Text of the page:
By: T. Scott Gilligan, NFDA General Counsel
The Families First Coronavirus Response Act (FFCRA) took effect on April 1, 2020. This law, which applies to employers with under 500 employees, requires the employer to provide a certain amount of mandatory paid leave to employees who cannot work because of COVID-19. As NFDA reported in an article published in the April 2, 2020 Memorial Business Journal, there are three different situations where employers are required to pay mandatory sick leave for up to two weeks if an employee is unable to work because of COVID quarantine orders, or up to 12 weeks if the employee is taking care of a child because the child’s daycare or school was closed due to COVID-19.
One of the provisions of the FFCRA allows employers to exempt employees from the paid leave provisions if they are regarded as “emergency responders.” If an employee qualifies as an emergency responder, an employer is not required to provide to that employee the paid sick leave benefits under the FFCRA. The rationale of the exemption was that Congress did not want to lose the services of emergency responders.
In the initial information published by the Department of Labor (DOL), funeral directors were not included in the list of workers that the DOL identified as emergency responders. Although the DOL indicated that the list was not meant to be exclusive, without funeral directors being included in the list, NFDA could not definitively state that funeral directors qualified as emergency responders under the FFCRA.
NFDA immediately reached out to DOL officials to inquire whether funeral directors qualified as emergency responders. During the three week period that we had discussions back and forth with the Department, the DOL issued its regulations under the FFCRA. While the regulations do not specifically address funeral directors, it makes it fairly clear that funeral directors would qualify as emergency responders.
29 CFR § 826.30(c)(2) of the DOL regulation indicates that an “emergency responder” includes “persons with skills or training in operating specialized equipment or other skills needed to provide aid in a declared emergency.” In its commentary to the regulation, the DOL explained that the list of workers it initially identified as emergency responders was not fully inclusive and that the DOL will look to the needs of the community in deciding who is an emergency responder. Also, the DOL indicated it would defer to classifications made by state governors in their emergency orders. Therefore, to the extent that state officials identified funeral directors as essential workers, the DOL would not contest that classification.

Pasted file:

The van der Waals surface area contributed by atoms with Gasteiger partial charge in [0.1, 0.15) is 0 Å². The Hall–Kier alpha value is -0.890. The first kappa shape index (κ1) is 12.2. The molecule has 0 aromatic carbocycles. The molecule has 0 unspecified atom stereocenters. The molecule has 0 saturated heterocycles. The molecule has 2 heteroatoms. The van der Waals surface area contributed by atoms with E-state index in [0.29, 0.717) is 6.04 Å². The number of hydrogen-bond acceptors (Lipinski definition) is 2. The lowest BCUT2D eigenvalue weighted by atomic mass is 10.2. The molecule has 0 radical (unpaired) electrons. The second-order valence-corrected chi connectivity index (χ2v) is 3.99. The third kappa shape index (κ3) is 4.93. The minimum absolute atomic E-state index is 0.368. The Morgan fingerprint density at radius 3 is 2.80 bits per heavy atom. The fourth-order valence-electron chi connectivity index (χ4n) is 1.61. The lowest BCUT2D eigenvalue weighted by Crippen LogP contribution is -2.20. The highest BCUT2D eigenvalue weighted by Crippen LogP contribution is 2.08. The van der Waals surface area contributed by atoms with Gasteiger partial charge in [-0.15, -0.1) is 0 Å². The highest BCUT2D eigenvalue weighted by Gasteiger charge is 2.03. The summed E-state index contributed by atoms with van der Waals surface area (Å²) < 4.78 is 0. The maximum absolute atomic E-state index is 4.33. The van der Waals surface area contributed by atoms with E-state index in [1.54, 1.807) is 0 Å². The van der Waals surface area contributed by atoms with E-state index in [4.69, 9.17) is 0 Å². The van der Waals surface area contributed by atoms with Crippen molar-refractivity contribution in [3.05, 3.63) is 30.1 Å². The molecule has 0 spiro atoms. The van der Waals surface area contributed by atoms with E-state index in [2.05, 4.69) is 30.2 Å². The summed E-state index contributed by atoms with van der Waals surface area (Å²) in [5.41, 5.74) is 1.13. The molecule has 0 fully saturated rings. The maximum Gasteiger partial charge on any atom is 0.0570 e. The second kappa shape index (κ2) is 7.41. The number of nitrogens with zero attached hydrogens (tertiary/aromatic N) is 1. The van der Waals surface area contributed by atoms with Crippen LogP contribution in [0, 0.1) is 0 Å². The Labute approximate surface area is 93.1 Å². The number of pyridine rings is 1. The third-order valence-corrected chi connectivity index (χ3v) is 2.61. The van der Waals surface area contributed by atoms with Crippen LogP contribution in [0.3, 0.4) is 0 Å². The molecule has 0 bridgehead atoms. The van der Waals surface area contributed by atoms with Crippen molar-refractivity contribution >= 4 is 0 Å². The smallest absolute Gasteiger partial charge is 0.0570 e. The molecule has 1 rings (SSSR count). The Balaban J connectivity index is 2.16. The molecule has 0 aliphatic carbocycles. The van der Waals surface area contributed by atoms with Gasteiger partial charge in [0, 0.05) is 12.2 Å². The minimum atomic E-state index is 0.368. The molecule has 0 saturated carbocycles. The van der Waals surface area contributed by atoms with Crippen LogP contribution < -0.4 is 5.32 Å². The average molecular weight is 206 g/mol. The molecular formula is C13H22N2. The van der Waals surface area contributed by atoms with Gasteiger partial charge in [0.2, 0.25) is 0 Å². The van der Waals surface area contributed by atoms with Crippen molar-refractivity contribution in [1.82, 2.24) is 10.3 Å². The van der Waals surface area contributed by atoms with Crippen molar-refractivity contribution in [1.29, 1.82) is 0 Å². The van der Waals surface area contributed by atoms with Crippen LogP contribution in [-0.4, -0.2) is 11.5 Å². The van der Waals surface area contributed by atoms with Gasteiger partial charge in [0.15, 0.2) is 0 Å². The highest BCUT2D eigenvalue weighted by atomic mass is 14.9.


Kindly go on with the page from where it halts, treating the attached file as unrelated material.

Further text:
In discussions with DOL officials, they explained, as the official commentary does, that the DOL intends to define the term “emergency responder” broadly. If the worker is providing essential services to keep Americans safe, they would qualify as an emergency responder. Moreover, any employee in the business whose work is necessary to maintain the operation of those employees considered to be emergency responders is also covered by the exemption. Therefore, to the extent funeral directors are emergency responders, the support staff of the funeral home that are necessary to maintain the operation of the funeral home would also be covered by the emergency responder exemption.
DOL officials consulting with NFDA explained that at this junctive the regulations would not be modified to include funeral directors as emergency responders. But, they clearly indicated that it would be difficult for the DOL to challenge the conclusion that a funeral director is an emergency responder. Given that the official guidance issued by the Department of Homeland Security and stay-at-home orders issued by state governors have identified funeral directors as essential employees, DOL officials stated that funeral directors certainly appear to fit the definition of an emergency responder.
In summary, while the DOL regulations under the FFCRA do not expressly include a funeral director as an emergency responder, it appears that the DOL will not challenge that conclusion. Therefore, funeral homes may treat funeral directors and essential support staff at the funeral home as emergency responders who are exempt from the paid leave provisions of the FFCRA.
NFDA members with questions regarding this matter may contact General Counsel Scott Gilligan at 513-871-6632 or email@example.com.